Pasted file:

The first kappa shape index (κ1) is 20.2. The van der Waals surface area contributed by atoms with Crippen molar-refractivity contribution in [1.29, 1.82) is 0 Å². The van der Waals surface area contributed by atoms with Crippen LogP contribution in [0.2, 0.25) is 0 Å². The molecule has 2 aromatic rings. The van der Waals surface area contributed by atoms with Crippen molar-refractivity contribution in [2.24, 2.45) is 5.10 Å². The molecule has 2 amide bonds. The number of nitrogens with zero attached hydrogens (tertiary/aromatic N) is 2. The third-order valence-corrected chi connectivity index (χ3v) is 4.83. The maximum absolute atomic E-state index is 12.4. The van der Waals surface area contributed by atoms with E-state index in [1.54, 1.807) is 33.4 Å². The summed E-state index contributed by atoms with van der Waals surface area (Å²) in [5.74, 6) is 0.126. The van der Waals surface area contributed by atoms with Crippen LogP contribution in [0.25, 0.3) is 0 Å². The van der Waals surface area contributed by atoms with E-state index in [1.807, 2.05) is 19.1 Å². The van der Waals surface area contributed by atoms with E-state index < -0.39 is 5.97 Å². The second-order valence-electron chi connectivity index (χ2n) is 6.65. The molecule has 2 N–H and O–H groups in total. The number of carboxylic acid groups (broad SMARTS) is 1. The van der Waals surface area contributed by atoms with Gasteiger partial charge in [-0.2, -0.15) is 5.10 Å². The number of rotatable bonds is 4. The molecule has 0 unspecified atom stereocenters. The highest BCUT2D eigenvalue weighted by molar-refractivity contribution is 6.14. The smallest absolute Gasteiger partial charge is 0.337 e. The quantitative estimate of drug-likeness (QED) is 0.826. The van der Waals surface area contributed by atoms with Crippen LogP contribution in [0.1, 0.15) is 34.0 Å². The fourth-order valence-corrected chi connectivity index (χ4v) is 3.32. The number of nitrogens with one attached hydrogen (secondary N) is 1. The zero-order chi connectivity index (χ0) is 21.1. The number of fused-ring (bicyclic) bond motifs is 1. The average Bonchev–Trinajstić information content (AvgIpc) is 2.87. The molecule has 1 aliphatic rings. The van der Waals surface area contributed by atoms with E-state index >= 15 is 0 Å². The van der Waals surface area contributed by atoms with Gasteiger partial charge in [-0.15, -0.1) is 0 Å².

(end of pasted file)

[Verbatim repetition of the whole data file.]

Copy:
The first kappa shape index (κ1) is 20.2. The van der Waals surface area contributed by atoms with Crippen molar-refractivity contribution in [1.29, 1.82) is 0 Å². The van der Waals surface area contributed by atoms with Crippen LogP contribution in [0.2, 0.25) is 0 Å². The molecule has 2 aromatic rings. The van der Waals surface area contributed by atoms with Crippen molar-refractivity contribution in [2.24, 2.45) is 5.10 Å². The molecule has 2 amide bonds. The number of nitrogens with zero attached hydrogens (tertiary/aromatic N) is 2. The third-order valence-corrected chi connectivity index (χ3v) is 4.83. The maximum absolute atomic E-state index is 12.4. The van der Waals surface area contributed by atoms with E-state index in [1.54, 1.807) is 33.4 Å². The summed E-state index contributed by atoms with van der Waals surface area (Å²) in [5.74, 6) is 0.126. The van der Waals surface area contributed by atoms with Crippen LogP contribution in [0.25, 0.3) is 0 Å². The van der Waals surface area contributed by atoms with E-state index in [1.807, 2.05) is 19.1 Å². The van der Waals surface area contributed by atoms with E-state index < -0.39 is 5.97 Å². The second-order valence-electron chi connectivity index (χ2n) is 6.65. The molecule has 2 N–H and O–H groups in total. The number of carboxylic acid groups (broad SMARTS) is 1. The van der Waals surface area contributed by atoms with Gasteiger partial charge in [-0.2, -0.15) is 5.10 Å². The number of rotatable bonds is 4. The molecule has 0 unspecified atom stereocenters. The highest BCUT2D eigenvalue weighted by molar-refractivity contribution is 6.14. The smallest absolute Gasteiger partial charge is 0.337 e. The quantitative estimate of drug-likeness (QED) is 0.826. The van der Waals surface area contributed by atoms with Crippen LogP contribution in [0.1, 0.15) is 34.0 Å². The fourth-order valence-corrected chi connectivity index (χ4v) is 3.32. The number of nitrogens with one attached hydrogen (secondary N) is 1. The zero-order chi connectivity index (χ0) is 21.1. The number of fused-ring (bicyclic) bond motifs is 1. The average Bonchev–Trinajstić information content (AvgIpc) is 2.87. The molecule has 1 aliphatic rings. The van der Waals surface area contributed by atoms with E-state index >= 15 is 0 Å². The van der Waals surface area contributed by atoms with Gasteiger partial charge in [-0.15, -0.1) is 0 Å².